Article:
News - Toyota
Toyota's big bite
Toyota outsells Holden and Ford combined, but localised pain continues
7 Nov 2007
TOYOTA has placed another brick in the wall that separates it from every other car brand in Australia, selling more new vehicles last month than its two nearest rivals combined.
Official VFACTS new-vehicle sales statistics released this week by the Federal Chamber of Automotive Industries (FCAI) show the dominant Japanese brand racked up 20,212 sales in October, which for the first time in a single month was enough to outsell both Holden (11,415 units) and Ford (8206).
Toyota’s total delivered it an overall market share of 22.6 per cent for the month, miles ahead of Holden on 12.8 and Ford on 9.2.
The figures reflect year-to-date market share differences that place Toyota past 195,000 sales (to 22.4 per cent) – more than 71,000 sales clear of Holden (on 14.2 per cent) and 105,000 units ahead of Ford (on 10.3 per cent).
Toyota broke sales records for October trading with its new-generation Kluger SUV, which again came within striking distance of Ford’s Territory (just 17 units behind on 1173), as well as the following market segment-leading models: the Corolla small car (4123), which remains Australia’s second-biggest-seller behind Commodore despite a severe stock shortage the RAV4 compact SUV (1293) the Prius petrol-electric hybrid car (257) and the HiLux one-tonne ute (1759 for 4x2 and 1993 for 4x4).
Rather than gloating over the results, Toyota chairman emeritus John Conomos told GoAuto that the company’s strength could come at the expense of Australia’s automotive industry overall.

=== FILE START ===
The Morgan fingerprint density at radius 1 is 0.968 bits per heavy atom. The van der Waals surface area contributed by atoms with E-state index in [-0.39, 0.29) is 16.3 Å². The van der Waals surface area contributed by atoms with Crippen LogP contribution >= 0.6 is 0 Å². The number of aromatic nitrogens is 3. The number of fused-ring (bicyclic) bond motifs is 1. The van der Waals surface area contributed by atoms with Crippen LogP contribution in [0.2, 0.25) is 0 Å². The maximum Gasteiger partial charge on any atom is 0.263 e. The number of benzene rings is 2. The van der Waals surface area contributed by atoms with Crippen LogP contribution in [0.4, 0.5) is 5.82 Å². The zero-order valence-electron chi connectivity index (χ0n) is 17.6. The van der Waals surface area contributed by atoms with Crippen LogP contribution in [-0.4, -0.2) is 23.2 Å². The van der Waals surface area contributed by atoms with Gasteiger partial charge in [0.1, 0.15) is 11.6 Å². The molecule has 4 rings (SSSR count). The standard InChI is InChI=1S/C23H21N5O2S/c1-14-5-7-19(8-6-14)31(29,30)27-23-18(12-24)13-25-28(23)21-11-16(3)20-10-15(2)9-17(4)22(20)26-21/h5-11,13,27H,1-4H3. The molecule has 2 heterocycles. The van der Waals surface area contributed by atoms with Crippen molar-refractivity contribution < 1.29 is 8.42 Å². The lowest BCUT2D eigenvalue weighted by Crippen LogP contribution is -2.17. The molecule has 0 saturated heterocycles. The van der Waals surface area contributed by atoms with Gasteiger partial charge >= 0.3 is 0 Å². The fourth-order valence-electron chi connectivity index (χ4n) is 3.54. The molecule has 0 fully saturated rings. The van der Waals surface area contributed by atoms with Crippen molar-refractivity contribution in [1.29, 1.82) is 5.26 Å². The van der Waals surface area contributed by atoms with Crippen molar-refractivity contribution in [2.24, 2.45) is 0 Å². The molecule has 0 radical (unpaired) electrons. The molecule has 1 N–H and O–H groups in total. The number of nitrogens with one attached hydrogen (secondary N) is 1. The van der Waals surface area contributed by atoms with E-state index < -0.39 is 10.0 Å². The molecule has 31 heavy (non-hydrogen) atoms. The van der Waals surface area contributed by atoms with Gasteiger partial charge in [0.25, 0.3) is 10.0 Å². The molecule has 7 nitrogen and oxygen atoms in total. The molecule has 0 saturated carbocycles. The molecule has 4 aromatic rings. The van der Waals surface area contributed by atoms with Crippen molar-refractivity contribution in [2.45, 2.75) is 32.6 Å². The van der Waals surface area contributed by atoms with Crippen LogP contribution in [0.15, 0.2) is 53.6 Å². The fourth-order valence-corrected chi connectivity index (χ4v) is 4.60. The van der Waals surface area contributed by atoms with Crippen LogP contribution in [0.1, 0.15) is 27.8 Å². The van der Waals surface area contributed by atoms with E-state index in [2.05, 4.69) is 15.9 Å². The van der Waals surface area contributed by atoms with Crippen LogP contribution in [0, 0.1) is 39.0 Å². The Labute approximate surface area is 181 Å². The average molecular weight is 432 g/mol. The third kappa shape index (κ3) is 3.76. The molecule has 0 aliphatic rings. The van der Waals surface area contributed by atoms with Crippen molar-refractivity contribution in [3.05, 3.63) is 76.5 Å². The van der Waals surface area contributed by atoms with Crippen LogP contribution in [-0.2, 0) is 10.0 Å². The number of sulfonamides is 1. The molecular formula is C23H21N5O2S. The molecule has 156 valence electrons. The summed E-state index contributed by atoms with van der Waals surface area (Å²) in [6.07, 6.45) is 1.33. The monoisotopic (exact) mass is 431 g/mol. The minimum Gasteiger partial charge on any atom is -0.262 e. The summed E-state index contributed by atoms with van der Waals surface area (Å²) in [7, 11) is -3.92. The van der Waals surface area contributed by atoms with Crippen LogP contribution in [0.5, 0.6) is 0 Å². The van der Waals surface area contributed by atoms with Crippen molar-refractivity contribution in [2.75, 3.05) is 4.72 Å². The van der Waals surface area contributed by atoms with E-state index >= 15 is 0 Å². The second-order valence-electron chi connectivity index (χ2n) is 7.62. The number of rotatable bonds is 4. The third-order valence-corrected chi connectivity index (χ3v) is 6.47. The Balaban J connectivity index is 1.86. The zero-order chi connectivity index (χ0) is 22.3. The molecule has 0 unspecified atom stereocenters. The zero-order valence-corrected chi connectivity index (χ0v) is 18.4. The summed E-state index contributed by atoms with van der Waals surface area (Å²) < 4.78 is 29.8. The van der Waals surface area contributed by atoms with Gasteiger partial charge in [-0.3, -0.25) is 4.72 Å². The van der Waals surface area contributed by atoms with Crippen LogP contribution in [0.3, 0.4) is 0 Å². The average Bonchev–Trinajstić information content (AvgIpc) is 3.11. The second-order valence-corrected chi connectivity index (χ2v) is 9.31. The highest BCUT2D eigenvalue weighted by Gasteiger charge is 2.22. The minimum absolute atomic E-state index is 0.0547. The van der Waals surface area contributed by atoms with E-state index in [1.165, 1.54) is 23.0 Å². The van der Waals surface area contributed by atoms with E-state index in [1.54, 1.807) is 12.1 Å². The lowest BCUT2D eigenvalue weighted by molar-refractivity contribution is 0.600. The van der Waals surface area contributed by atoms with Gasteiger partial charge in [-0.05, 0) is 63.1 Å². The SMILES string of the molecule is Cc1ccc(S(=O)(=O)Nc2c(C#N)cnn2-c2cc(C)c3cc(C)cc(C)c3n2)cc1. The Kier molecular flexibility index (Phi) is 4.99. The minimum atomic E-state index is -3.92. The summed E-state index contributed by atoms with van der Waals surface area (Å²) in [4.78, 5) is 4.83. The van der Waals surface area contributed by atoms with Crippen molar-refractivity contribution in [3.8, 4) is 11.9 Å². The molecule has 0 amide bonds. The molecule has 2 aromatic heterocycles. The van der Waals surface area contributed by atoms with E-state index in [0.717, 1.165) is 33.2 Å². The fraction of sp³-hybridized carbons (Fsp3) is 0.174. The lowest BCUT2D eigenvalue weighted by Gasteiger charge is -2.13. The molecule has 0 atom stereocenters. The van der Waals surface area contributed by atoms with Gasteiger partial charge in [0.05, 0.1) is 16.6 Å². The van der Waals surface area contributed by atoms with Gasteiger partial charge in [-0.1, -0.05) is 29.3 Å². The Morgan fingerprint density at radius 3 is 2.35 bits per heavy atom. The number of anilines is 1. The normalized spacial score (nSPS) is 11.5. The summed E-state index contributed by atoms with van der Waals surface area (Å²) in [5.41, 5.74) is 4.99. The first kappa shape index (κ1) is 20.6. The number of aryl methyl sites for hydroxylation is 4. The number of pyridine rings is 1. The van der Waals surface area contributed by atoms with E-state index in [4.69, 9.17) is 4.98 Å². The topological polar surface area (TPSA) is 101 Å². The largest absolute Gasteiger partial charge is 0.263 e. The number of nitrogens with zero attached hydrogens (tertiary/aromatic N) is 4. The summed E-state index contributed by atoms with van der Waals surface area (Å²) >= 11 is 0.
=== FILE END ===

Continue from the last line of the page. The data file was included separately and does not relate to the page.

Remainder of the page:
“The fact that Toyota outsold Holden and Ford combined last month is not necessarily a good thing,” Mr Conomos said at yesterday’s LandCruiser 200 Series launch in Alice Springs.
“At Toyota, we’re always aware that a market needs robust competition if it is to move forward very strongly. As it is, we’ll end the year with a market share of about 22 per cent.”
From top: Yaris, Corolla, Camry, RAV4, Kluger and HiLux (bottom).
The Toyota stalwart also predicted that the industry could now well exceed one million units for the calendar year.
“The figures ... suggest it could go as far as 40,000 beyond the million (sales mark),” he said. “But a last-minute competitive rush, as we always see in this business, could push the market perhaps to 1.1 million.” Toyota this year expects to post another record of more than 235,000 sales in Australia.
No other brand has achieved 200,000 sales in a year in Australia, but 2007 will be the fourth consecutive time for Toyota, which now has its sights set on a staggering 250,000 vehicles in 2008.
Senior executive director sales and marketing David Buttner played down the sales defeat of Holden and Ford combined last month, saying it came as a result of contrasting product cycles.
“We’re at the high point of our model life cycle,” he said. “Ford and GM aren’t, so whether we can do that again I’m not sure. It’s not something we focus on anyway – we’re 100 per cent focused on our own targets.” The latest VFACTS results will make painful reading for Holden and Ford executives, who must digest the fact that, outside solid month-in month-out performances in segments such as medium-sized SUVs and light trucks, their share of the passenger-car market eroded significantly during October.
Holden’s 14.8 per cent share (7887 units) across this portion of the market was down 19.9 per cent on October 2006, while Ford’s equivalent figure was an 8.0 per cent share (4267) – down 14 per cent over the same period, to be placed behind Mazda, which achieved its best month ever in Australia for a 10.3 per cent passenger-car share (5498) and an 8.1 per cent share across all segments for the month (7271).
With 5233 sales in October, Mitsubishi staved off strong results from Hyundai, Honda and Nissan to hold down fifth place overall, heavily reliant again on imports rather than the Australian-built 380 (1100).
Indeed, the success stories for the month rest almost entirely with imported cars as the combined market share of Australian-built vehicles dropped to just 17 per cent last month.
That figure adds further fuel to the debate over whether, should interest rates continue to climb, coffers should be boosted through the Automotive Competitiveness and Investment Scheme (ACIS) and, longer-term, whether import tariffs should be frozen.